WASHINGTON, DC.- The Smithsonians National Portrait Gallery
will recognize the influence of the King of Rock n Roll, Elvis Presley (19351977), on American life, history and culture with two exhibitions in 2010. One Life: Echoes of Elvis opens on Presleys 75th birth anniversary and is a one-room exhibition devoted to the evolution and influence of Presleys image after his death. The traveling exhibition, Elvis at 21: Photographs by Alfred Wertheimer, shows a young musician just about to rise to fame.
One Life: Echoes of Elvis Opens Jan. 8, 2010
One Life: Echoes of Elvis explores the image and story of Presley since his death. The world remains enamored with Presleys music and image even though he died more than 30 years ago. His records continue to sell by the millions, his home is the second-most-visited private residence in the United States (second only to the White House) and public interest in his music, career and life has yet to subside.
The life of Elvis Presley continues to fascinate us, said Martin Sullivan, director of the museum. One Life: Echoes of Elvis explores how Presley continues to generate intrigue through portraits created after his death; Elvis at 21 captures that moment just before his catapult to superstardom.
Echoes of Elvis includes works by Robert Arneson, Ralph Wolfe Cowan, William Eggleston and Red Grooms. Howard Finsters folk-art portraits of Presley as a baby and a soldier are both human and tributary moments in Finsters glorified ideal of the singer. Also included is the U.S. Postal Service commemorative stamp created by Mark Stutzman. Released in 1993, the Presley stamp is the most popular stamp of all time, with a printing of 500 million.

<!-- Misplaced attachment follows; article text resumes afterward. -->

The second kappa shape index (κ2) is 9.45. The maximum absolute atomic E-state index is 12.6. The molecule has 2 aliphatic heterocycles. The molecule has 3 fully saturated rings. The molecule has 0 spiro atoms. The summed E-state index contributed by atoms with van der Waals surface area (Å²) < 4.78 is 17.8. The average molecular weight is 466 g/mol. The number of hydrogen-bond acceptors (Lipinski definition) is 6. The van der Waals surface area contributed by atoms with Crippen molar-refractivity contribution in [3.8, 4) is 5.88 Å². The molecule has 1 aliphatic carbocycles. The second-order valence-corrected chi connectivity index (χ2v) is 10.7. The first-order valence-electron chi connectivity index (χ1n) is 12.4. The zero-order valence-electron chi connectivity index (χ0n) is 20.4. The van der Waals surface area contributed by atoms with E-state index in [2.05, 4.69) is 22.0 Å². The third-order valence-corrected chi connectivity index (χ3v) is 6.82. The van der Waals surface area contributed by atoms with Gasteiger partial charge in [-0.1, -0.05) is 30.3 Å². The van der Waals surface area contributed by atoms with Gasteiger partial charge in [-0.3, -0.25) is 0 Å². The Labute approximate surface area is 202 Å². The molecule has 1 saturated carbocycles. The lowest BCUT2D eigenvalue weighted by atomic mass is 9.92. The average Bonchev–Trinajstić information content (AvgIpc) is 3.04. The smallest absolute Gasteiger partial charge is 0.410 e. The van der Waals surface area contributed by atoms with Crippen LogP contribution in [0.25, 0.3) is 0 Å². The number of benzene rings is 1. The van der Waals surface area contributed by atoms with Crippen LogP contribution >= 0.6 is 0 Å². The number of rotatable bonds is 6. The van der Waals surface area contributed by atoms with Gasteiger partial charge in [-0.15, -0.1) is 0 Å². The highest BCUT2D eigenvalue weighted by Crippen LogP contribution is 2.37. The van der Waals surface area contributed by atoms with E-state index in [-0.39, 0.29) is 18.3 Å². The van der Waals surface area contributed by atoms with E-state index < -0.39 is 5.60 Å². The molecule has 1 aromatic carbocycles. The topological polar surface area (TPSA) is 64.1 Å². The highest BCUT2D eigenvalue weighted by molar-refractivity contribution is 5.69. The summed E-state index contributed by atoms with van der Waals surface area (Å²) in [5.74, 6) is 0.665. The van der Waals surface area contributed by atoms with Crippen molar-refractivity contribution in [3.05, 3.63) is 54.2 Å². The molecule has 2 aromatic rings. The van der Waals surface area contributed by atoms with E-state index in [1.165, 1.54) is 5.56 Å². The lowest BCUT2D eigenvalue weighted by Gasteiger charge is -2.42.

Elvis at 21: Photographs by Alfred Wertheimer Opens Oct. 30
The museum opens the second exhibition about Presley, Elvis at 21: Photographs by Alfred Wertheimer, Oct. 30. Wertheimer was hired by RCA Victor in 1956 to shoot promotional images of a recently signed 21-year-old recording artist. Wertheimer had unparalleled access to Presley and documented him on the road, backstage, in concert, in the recording studio and at home in Memphis, Tenn. Colonel Tom Parker, Presleys manager, restricted contact just a short time later. The photographs document a remarkable time when Elvis could sit alone at a drugstore lunch counter.